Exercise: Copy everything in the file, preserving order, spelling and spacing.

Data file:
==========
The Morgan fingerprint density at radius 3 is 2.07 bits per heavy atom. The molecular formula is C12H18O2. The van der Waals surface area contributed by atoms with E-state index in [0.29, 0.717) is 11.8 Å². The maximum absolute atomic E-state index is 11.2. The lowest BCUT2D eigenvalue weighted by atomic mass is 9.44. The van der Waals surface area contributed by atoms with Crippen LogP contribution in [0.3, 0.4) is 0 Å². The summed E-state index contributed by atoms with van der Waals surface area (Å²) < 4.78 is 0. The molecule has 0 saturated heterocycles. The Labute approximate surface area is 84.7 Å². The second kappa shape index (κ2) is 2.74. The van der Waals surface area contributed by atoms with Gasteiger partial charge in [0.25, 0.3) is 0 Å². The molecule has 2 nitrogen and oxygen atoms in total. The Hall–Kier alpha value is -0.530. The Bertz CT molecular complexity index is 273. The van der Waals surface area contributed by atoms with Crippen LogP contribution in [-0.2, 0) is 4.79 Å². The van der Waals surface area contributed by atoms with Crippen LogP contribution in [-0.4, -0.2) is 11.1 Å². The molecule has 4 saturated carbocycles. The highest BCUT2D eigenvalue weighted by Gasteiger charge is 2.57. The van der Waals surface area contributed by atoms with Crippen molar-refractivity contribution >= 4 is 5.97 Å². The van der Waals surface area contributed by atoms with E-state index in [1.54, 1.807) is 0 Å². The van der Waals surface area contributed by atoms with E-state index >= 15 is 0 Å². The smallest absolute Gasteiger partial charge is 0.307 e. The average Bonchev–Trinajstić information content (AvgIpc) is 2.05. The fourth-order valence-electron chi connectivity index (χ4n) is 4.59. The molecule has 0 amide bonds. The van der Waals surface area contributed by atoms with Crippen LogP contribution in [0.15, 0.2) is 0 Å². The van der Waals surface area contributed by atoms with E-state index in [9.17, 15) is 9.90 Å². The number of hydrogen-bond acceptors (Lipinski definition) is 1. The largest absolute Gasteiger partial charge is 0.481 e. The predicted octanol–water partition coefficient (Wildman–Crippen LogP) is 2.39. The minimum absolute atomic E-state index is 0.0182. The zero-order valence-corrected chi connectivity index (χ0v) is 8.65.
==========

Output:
The Morgan fingerprint density at radius 3 is 2.07 bits per heavy atom. The molecular formula is C12H18O2. The van der Waals surface area contributed by atoms with E-state index in [0.29, 0.717) is 11.8 Å². The maximum absolute atomic E-state index is 11.2. The lowest BCUT2D eigenvalue weighted by atomic mass is 9.44. The van der Waals surface area contributed by atoms with Crippen LogP contribution in [0.3, 0.4) is 0 Å². The summed E-state index contributed by atoms with van der Waals surface area (Å²) < 4.78 is 0. The molecule has 0 saturated heterocycles. The Labute approximate surface area is 84.7 Å². The second kappa shape index (κ2) is 2.74. The van der Waals surface area contributed by atoms with Gasteiger partial charge in [0.25, 0.3) is 0 Å². The molecule has 2 nitrogen and oxygen atoms in total. The Hall–Kier alpha value is -0.530. The Bertz CT molecular complexity index is 273. The van der Waals surface area contributed by atoms with Crippen LogP contribution in [-0.2, 0) is 4.79 Å². The van der Waals surface area contributed by atoms with Crippen LogP contribution in [-0.4, -0.2) is 11.1 Å². The molecule has 4 saturated carbocycles. The highest BCUT2D eigenvalue weighted by Gasteiger charge is 2.57. The van der Waals surface area contributed by atoms with Crippen molar-refractivity contribution >= 4 is 5.97 Å². The van der Waals surface area contributed by atoms with E-state index in [1.54, 1.807) is 0 Å². The van der Waals surface area contributed by atoms with E-state index >= 15 is 0 Å². The smallest absolute Gasteiger partial charge is 0.307 e. The average Bonchev–Trinajstić information content (AvgIpc) is 2.05. The fourth-order valence-electron chi connectivity index (χ4n) is 4.59. The molecule has 0 amide bonds. The van der Waals surface area contributed by atoms with Crippen LogP contribution in [0.15, 0.2) is 0 Å². The van der Waals surface area contributed by atoms with E-state index in [9.17, 15) is 9.90 Å². The number of hydrogen-bond acceptors (Lipinski definition) is 1. The largest absolute Gasteiger partial charge is 0.481 e. The predicted octanol–water partition coefficient (Wildman–Crippen LogP) is 2.39. The minimum absolute atomic E-state index is 0.0182. The zero-order valence-corrected chi connectivity index (χ0v) is 8.65.